Post Cards from Congress – Day 3

The benefit of being at Congress, aside from the rich conversations about knowledge mobilization which we’re fortunate to engage in, is the chance to attend some interesting and informative lectures and talks.  Today, Michael Johnny was able to attend the Big Thinking Speaker Series talk by His Excellency, Governor General David Johnston on the topic of Innovation and Learning.

The Governor General of Canada; His Excellency the Right Honourable David Johnston

The Governor General of Canada; His Excellency the Right Honourable David Johnston

I have had the pleasure of listening to His Excellence speak in the past and he is a very dynamic and inspirational speaker.  It was a pleasure to hear him graciously acknowledge the leadership of Dr. Chad Gaffield, one of Canada’s leading historians and thinkers, who helped contribute to his talk today.  Dr. Gaffield is also the former President of The Federation of the Social Sciences and Humanities; the group which facilitates Congress each spring.

His Excellence wove in the dichotomy of teaching and research as part of learning and there was a significant focus on Neurodevelopmental advancements in Canada (which will be of interest to our NCE friends at NeuroDevNet).

Most notably, I’d like to focus on three points he made in closing, his call to action:

1. Take advantage of new technologies to speak past jargon and language barriers across disciplines – Aside from the fact this ‘translation’ work is central to a knowledge broker, it is important to acknowledge the powerful tool which Memorial University knowledge mobilization utilize within the Harris Centre. is a great resource to support collaboration across geographic, discipline and sectoral boundaries.  Brokers at Memorial help support the two-way exchange process but with a robust technological tool in place, brokers are well positioned to use technology effectively in support of making research relevant to society.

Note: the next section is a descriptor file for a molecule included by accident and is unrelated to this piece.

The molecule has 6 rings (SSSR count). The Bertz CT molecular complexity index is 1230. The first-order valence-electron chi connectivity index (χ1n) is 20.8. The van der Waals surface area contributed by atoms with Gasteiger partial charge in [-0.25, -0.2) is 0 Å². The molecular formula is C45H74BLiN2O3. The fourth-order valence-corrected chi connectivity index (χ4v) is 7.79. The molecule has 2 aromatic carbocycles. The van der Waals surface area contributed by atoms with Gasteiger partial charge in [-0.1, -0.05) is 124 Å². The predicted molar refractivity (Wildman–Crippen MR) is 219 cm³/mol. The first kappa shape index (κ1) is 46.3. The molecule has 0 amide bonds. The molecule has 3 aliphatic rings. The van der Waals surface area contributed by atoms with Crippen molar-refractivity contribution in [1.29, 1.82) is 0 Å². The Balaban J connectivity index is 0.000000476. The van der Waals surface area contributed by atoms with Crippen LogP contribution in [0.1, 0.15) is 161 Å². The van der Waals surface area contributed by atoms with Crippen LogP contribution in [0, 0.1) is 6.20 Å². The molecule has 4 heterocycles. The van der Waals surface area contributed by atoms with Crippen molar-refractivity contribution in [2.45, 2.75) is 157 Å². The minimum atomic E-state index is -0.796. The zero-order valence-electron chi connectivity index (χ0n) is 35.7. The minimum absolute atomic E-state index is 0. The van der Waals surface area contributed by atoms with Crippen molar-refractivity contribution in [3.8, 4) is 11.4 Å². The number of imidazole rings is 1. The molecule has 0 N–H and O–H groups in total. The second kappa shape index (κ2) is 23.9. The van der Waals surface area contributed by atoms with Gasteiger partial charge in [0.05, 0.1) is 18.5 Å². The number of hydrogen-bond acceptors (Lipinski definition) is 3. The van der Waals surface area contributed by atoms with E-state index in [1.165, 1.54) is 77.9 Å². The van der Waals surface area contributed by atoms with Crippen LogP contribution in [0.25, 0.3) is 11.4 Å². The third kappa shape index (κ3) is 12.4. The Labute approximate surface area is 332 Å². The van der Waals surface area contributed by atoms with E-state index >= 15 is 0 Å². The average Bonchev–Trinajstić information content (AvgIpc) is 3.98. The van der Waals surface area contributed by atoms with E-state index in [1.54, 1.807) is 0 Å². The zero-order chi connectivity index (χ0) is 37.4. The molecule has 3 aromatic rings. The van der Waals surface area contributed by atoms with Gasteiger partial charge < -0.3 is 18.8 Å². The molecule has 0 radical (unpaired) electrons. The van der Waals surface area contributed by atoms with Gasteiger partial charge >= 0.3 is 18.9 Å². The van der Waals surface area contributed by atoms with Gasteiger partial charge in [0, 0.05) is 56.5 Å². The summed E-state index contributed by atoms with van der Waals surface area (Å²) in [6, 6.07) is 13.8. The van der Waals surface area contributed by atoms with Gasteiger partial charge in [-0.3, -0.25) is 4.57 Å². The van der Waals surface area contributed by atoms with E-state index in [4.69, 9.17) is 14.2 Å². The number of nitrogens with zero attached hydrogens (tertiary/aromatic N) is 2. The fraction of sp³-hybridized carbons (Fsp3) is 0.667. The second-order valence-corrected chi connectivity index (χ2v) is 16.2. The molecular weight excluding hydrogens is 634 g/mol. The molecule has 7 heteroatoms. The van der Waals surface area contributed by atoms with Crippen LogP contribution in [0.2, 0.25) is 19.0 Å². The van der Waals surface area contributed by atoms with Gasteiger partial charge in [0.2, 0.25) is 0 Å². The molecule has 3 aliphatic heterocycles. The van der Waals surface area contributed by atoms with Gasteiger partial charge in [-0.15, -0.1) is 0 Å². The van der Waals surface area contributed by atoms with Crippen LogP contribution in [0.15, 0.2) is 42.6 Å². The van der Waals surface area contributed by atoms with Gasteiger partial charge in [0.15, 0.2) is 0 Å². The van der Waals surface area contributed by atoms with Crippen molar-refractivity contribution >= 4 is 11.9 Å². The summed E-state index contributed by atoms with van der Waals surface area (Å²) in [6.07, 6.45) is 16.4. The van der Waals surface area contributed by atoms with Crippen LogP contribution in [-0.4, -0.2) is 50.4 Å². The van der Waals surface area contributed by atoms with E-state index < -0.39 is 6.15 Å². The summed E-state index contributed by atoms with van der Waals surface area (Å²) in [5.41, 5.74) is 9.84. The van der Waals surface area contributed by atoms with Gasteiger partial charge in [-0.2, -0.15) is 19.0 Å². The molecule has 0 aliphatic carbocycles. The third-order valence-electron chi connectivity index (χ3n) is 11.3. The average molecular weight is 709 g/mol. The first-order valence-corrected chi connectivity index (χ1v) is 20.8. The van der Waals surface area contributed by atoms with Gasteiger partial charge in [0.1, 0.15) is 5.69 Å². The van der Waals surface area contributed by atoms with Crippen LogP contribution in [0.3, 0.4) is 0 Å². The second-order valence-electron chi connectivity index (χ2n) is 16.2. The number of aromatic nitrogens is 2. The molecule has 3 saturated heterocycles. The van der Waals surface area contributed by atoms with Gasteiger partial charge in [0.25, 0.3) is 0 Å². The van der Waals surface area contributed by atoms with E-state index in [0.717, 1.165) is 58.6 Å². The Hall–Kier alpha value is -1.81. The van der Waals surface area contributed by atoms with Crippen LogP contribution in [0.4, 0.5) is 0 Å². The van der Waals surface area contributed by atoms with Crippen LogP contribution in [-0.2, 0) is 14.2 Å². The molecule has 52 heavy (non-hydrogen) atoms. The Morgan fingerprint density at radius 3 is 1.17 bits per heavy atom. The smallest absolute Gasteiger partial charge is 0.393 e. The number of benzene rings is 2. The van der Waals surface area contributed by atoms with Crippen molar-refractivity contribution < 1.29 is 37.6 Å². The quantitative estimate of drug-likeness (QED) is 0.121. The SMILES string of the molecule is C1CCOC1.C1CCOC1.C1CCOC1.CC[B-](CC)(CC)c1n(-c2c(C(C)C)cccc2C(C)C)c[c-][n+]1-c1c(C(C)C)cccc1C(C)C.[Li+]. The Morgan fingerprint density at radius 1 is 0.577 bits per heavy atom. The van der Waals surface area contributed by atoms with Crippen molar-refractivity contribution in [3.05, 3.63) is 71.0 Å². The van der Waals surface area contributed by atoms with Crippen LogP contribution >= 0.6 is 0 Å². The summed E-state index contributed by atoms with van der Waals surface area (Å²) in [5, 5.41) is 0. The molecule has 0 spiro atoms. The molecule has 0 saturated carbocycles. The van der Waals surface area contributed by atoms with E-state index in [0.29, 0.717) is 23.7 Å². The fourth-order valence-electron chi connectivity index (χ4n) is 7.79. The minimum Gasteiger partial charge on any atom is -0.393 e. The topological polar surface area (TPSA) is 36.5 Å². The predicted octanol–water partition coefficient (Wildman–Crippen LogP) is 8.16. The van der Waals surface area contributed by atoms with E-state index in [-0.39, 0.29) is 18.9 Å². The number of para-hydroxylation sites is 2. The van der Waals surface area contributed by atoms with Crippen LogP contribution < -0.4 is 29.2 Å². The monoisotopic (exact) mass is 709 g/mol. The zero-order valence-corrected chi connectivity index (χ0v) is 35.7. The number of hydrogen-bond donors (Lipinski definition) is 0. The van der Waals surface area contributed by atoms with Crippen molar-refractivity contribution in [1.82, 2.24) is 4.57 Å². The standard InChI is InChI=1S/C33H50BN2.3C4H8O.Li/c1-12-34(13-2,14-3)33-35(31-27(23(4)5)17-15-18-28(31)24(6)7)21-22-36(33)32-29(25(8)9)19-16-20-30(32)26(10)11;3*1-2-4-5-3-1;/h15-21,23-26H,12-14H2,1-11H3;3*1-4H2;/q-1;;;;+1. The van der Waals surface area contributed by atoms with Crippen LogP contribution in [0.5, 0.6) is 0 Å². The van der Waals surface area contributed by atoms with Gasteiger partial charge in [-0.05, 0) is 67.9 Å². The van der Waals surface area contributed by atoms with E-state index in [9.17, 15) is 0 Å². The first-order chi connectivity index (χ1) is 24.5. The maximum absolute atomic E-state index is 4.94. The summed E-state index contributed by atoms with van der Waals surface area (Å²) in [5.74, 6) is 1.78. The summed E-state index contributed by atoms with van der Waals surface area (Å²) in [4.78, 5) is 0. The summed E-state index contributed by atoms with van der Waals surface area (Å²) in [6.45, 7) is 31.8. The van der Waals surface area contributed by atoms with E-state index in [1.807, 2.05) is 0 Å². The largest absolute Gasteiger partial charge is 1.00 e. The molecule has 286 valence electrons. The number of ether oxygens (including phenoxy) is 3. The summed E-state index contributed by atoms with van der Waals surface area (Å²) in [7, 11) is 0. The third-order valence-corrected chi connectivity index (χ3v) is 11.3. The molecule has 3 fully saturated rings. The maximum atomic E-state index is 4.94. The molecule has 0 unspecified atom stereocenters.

2. Let’s gather around knowledge – creating a diplomacy of knowledge – in knowledge mobilization circles, a field which is relatively new and not always intuitive, we are now able to meet annually to learn, share and debate around our work.  The Canadian Knowledge Mobilization Forum is important learning space and while it creates a diplomacy of knowledge, it is more around knowledge mobilization.  Still, it is safe to say that knowledge brokers understand the need to meet and interact.

3. Finally, let’s take the best of other disciplines and apply them to our own thinking – this is another area in which we’re advancing our practices and thinking of our work.  Whether it is disciplines like education, health, agriculture or any others, knowledge brokers are assembling communities of practice to share good (and bad) practices.  Further, we look across geographical boundaries to inform our work.  Canadian knowledge brokers are connected to networks in the UK, Europe, Africa and the United States.  This global network helps ensure that innovation supports our learning.

And that is a good place to close.  Knowledge brokers are doing very well in incorporating innovation in our learning.  Reflecting on the messages of His Excellency are very affirming around our direction in knowledge mobilization in Canada.

Post Cards from Congress – Day 2

Today was a day of international connections at the ResearchImpact booth. We met a group funded by the European Union that networks university researchers around knowledge exchange activities. Many of these activities are in KESS Seminars or supporting students working on knowledge exchange projects.

We also had a very engaging conversation with the Netherlands Organisation for Scientific Research. Their Humanities Division has a particular interest in knowledge utilization. From their website: “To strengthen this development it is important that humanities researchers participate in and help to shape the debate about societal, cultural and scientific developments. Furthermore, researchers should actively engage in discussions with parties that use humanities research.”

On their website are stories of best practices and a manual titled “Knowledge Utilization in the Humanities” giving practical advice for humanities researchers seeking to engage their scholarship beyond the academy.

It was exciting to have two conversations about international knowledge mobilization activities on the same day at Congress 2016.

Day 3 will have some big KMboots to fill.

Krista Jensen (York U) at the RIR Booth, Congress 2015

Krista Jensen (York U) at the RIR Booth, Congress 2015

Post Card From Congress – Day 1

It’s Opening Day of the Congress of the Social Sciences and Humanities here at University of Ottawa but for the KMb Unit crew from York it is Day 6 of a 12 day conference marathon.  Following the successes of the CARA and C2U Expo were settled in for a week of networking, engagement and conversation about KMb across Canada

We set up our booth Friday afternoon, right after the C2U Expo was completed.   Ottawa is a wonderful location to meet and network with national organizations, fellow exhibitors who we now consider friends and new leaders in KMb and Engaged Scholarship.